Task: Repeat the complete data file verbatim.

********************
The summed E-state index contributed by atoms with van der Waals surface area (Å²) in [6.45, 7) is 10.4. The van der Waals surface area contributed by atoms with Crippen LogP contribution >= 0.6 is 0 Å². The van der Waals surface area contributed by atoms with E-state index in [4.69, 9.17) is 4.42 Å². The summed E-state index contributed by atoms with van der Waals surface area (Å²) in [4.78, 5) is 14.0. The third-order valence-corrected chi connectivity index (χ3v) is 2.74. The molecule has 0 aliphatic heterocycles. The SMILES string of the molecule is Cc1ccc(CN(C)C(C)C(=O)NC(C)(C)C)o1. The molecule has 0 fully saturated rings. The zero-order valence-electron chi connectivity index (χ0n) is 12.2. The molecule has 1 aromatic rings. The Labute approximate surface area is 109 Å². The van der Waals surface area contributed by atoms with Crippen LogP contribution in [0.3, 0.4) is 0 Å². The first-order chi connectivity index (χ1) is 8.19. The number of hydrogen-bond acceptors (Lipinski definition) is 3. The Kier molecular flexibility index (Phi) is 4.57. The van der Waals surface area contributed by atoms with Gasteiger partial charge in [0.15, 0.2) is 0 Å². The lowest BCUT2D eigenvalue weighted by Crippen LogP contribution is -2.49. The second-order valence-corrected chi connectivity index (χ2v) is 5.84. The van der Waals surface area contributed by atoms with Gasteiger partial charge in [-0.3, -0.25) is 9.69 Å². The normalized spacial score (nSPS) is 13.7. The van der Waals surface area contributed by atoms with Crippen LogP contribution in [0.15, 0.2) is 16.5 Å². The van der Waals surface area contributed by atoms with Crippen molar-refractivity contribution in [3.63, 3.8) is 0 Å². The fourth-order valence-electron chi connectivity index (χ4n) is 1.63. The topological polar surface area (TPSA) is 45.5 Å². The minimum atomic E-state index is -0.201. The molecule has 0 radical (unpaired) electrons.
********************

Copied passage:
The summed E-state index contributed by atoms with van der Waals surface area (Å²) in [6.45, 7) is 10.4. The van der Waals surface area contributed by atoms with Crippen LogP contribution >= 0.6 is 0 Å². The van der Waals surface area contributed by atoms with E-state index in [4.69, 9.17) is 4.42 Å². The summed E-state index contributed by atoms with van der Waals surface area (Å²) in [4.78, 5) is 14.0. The third-order valence-corrected chi connectivity index (χ3v) is 2.74. The molecule has 0 aliphatic heterocycles. The SMILES string of the molecule is Cc1ccc(CN(C)C(C)C(=O)NC(C)(C)C)o1. The molecule has 0 fully saturated rings. The zero-order valence-electron chi connectivity index (χ0n) is 12.2. The molecule has 1 aromatic rings. The Labute approximate surface area is 109 Å². The van der Waals surface area contributed by atoms with Crippen LogP contribution in [0.3, 0.4) is 0 Å². The first-order chi connectivity index (χ1) is 8.19. The number of hydrogen-bond acceptors (Lipinski definition) is 3. The Kier molecular flexibility index (Phi) is 4.57. The van der Waals surface area contributed by atoms with Gasteiger partial charge in [0.15, 0.2) is 0 Å². The lowest BCUT2D eigenvalue weighted by Crippen LogP contribution is -2.49. The second-order valence-corrected chi connectivity index (χ2v) is 5.84. The van der Waals surface area contributed by atoms with Gasteiger partial charge in [-0.3, -0.25) is 9.69 Å². The normalized spacial score (nSPS) is 13.7. The van der Waals surface area contributed by atoms with Crippen LogP contribution in [0.15, 0.2) is 16.5 Å². The van der Waals surface area contributed by atoms with Crippen molar-refractivity contribution in [3.63, 3.8) is 0 Å². The fourth-order valence-electron chi connectivity index (χ4n) is 1.63. The topological polar surface area (TPSA) is 45.5 Å². The minimum atomic E-state index is -0.201. The molecule has 0 radical (unpaired) electrons.